“We're sending a clear signal for CureVac here in Germany as a place to do business,” Altmaier told reporters in the capital.
The federal government's €300 million investment will buy it a 23-percent stake in CureVac, based in Tübingen in southwest Germany.
Until now, billionaire Dietmar Hopp — a co-founder of European software giant SAP — had been the major investor, with more than 80 percent of the shares.
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CureVac's technology, based on molecules known as “messenger RNA” (mRNA) that are found within the body, offers “great for potential for vaccines for COVID-19 but also many other infectious diseases, as well as therapy options for many other indications,” Hopp told reporters via video link.
Vaccines based on mRNA “have the potential to protect people with a very low dose” and do not need to be refrigerated, acting chief executive Franz-Werner Haas said, simplifying the logistics of inoculating large numbers of people.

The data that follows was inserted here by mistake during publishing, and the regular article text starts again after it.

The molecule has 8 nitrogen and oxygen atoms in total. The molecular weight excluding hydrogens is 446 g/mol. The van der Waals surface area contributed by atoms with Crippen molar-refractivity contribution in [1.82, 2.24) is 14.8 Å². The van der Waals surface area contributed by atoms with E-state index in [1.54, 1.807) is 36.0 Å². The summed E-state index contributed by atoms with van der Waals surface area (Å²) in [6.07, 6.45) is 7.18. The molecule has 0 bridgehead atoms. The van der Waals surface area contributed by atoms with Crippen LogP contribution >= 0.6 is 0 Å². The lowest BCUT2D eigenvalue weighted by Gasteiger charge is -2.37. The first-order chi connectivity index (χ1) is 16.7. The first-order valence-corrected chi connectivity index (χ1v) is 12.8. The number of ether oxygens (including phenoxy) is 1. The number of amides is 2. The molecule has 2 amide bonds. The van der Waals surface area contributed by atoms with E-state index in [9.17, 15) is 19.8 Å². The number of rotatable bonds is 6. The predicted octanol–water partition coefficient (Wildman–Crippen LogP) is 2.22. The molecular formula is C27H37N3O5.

In March, a newspaper report alleged that the US had attempted to buy exclusive rights to the CureVac's vaccine research.
Though company and US officials dismissed it as unfounded, the newspaper report caused outrage in Berlin, and prompted minister Altmaier to declare that “Germany is not for sale”.
Germany's investment comes days after Berlin, Paris, Rome and The Hague said they had signed an agreement to procure up to 400 million doses of a potential coronavirus vaccine from pharmaceutical group AstraZeneca.
The agreement calls for all EU member states to receive supplies of the vaccine as soon as it is discovered.
AstraZeneca is working with Oxford University on a highly-publicised vaccine candidate, with trials on 10,000 participants getting underway.